So you pay a ton of money to go to a track weekend and travel half a day to get there. You go out on your first session, get comfortable with the track, you find the driving line and braking points and you even hit a few tight apexes. You get out of the car after the session and you are all smiles as you start checking the tire pressure. You tell your buddy about how great the car felt and how you're going to go out and refine the line, get more consistent and add more speed on your next session. Even the weather is co-operating and it's shaping up to be a great weekend. Well, don't let the ridiculously annoying "Check Engine" light spoil it!
We covered the Check Engine light in this write-up and you probably know by now that all cars sold in the US after 1996 are required to have a diagnostic system to track emissions-related problems. This system is called OBDII (On Board Diagnostics, second generation) and it contains a set of monitored parameters with corresponding fault codes. Regardless of the vehicle you drive, you have probably seen the “Check Engine” or “Service Engine Soon” light displayed on your dashboard at least once after a fault code was triggered.
You cannot know what the problem is without a code reader because there are literally hundreds of possible reasons for it. Sometimes the light is alerting you to the real need for repair, but most often, it is merely indicating a simple type of problem (low coolant level, loose gas cap or oil cap, etc.). Track driving puts a lot of stress on the car and I have seen too many dumb reasons for the Check Engine light to come up over the course of a track weekend. If it decides that the problem is serious enough, the engine management system may force the car into "limp mode", which limits acceleration and revs. Most often, the light just needs to be reset for you to continue driving safely. Since it may take a few cold restarts for the light to reset itself, you should not risk a driving weekend without a code reader that can help you diagnose the problem and reset the light. (The other alternative is to limp around the paddock and curse your bad luck for the rest of the weekend.)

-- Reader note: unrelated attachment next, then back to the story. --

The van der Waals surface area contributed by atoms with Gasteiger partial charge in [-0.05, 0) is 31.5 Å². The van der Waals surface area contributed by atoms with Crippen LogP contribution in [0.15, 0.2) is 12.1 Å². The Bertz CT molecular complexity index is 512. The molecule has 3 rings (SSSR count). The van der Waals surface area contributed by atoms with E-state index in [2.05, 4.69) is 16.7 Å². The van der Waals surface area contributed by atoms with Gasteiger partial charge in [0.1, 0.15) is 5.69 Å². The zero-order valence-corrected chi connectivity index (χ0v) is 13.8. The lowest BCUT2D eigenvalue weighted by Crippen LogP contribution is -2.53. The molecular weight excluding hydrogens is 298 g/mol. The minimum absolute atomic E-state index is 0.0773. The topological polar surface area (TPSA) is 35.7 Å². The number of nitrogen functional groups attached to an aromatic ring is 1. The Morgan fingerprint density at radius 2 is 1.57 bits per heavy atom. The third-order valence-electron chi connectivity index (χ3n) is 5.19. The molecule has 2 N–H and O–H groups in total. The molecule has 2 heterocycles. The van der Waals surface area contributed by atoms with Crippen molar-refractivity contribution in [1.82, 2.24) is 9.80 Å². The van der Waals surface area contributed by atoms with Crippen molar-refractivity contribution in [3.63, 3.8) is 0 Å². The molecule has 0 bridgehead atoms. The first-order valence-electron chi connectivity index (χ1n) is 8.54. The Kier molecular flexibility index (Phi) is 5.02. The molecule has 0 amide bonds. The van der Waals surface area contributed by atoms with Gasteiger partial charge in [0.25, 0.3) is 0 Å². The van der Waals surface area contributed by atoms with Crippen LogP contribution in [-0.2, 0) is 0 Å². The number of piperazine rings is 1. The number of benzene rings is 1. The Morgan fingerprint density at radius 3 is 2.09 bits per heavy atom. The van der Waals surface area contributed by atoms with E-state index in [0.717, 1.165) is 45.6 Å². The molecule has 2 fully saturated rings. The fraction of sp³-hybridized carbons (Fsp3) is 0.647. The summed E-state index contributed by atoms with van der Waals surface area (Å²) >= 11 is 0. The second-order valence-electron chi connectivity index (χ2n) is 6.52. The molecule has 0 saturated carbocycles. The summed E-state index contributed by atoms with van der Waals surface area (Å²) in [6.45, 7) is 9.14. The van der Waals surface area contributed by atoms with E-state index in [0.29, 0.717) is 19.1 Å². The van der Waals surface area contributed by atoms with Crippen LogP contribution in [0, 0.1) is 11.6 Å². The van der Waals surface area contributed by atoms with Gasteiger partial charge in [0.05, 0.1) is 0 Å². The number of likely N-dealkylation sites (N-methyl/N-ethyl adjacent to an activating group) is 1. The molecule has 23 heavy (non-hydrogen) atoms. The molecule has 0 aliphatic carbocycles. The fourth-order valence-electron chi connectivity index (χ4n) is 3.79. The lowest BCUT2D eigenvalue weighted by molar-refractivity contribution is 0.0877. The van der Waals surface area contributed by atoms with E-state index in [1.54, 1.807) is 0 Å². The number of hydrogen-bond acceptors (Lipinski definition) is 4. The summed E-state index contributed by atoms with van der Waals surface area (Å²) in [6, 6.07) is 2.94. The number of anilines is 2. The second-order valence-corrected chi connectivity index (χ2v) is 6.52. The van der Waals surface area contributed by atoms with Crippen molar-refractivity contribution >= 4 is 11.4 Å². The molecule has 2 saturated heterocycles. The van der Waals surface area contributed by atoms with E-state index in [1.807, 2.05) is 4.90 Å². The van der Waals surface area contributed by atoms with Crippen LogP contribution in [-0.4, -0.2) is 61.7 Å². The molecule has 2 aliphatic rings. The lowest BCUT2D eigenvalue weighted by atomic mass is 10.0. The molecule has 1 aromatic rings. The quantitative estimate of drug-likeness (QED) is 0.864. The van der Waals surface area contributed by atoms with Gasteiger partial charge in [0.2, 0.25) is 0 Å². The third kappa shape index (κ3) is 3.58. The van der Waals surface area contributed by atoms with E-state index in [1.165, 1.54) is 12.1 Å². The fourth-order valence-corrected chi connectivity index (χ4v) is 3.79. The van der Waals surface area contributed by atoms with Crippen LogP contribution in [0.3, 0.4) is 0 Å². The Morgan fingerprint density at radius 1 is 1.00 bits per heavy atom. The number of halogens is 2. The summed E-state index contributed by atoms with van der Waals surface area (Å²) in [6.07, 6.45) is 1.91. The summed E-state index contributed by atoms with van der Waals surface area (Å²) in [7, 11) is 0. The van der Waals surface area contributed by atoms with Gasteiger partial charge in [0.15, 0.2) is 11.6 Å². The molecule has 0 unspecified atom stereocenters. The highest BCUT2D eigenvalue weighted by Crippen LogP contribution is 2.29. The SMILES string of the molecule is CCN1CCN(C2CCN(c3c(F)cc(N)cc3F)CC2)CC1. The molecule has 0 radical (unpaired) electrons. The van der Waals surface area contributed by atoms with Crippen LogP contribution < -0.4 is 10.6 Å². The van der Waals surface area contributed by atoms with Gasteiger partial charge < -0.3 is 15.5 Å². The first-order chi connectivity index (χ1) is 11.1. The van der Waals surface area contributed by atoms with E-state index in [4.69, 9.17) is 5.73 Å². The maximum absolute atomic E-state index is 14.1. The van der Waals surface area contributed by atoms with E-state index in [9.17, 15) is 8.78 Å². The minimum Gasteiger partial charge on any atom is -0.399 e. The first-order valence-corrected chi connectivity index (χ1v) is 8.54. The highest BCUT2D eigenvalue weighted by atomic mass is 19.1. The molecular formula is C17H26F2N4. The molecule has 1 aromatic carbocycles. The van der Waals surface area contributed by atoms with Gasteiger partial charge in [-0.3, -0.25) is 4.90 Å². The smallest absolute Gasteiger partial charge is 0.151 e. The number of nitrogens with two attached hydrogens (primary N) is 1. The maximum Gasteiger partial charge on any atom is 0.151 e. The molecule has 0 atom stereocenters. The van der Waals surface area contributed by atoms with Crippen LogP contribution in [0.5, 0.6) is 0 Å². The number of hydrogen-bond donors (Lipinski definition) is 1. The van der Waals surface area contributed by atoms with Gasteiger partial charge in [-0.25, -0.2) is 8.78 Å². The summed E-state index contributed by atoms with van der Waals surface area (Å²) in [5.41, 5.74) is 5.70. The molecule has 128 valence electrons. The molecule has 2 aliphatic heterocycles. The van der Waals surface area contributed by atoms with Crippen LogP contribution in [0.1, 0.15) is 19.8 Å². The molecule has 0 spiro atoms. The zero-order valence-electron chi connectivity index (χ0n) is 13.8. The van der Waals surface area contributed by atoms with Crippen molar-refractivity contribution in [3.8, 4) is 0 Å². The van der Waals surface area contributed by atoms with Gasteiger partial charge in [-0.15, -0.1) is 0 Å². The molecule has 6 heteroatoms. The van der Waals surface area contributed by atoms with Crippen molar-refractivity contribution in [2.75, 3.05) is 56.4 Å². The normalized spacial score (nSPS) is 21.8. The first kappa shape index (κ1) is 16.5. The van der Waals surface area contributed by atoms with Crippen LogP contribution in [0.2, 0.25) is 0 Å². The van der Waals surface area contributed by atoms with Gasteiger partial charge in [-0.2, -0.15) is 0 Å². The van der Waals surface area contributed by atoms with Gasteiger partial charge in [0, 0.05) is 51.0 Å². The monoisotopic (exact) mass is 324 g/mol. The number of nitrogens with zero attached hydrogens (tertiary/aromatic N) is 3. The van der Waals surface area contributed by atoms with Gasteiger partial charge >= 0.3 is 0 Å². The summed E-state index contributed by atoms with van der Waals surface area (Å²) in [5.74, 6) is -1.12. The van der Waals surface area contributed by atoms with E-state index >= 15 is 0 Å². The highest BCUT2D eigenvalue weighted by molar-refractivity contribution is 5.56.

Like most electronics, OBDII code readers have come down in price significantly and you can pick one up really cheap. I like the AutoLink AL309 OBDII because of its ease of use and reasonably good screen that fits multiple lines so you don't have to scroll when the fault code description comes up. This tool plugs into the OBDII port (typically found under the dashboard of most cars) and it works with all domestic and import cars manufactured after 1996. The AutoLink is very light (less than a pound) and it fits easily in the glove box.
You may leave the tool plugged in while doing a running test to monitor parameters live for better diagnosis if needed. It also comes with a readiness monitoring, which allows you to determine when the car is ready to pass inspection after repairs. As an added benefit, AutoLink's manufacturer Autel provides free updates from their website so the tool's library of definitions can always be up to date. The only drawbacks are the short 2-foot cord and the lack of a back button, so you always have to cycle forward on the menu.
Oh, and don't waste your money on code readers that offer "answers" on how to fix the problem behind the code in your car. That's what Google is for!
Top 10 Things to Bring to the Track:
8. Code Reader
9. Big Tarp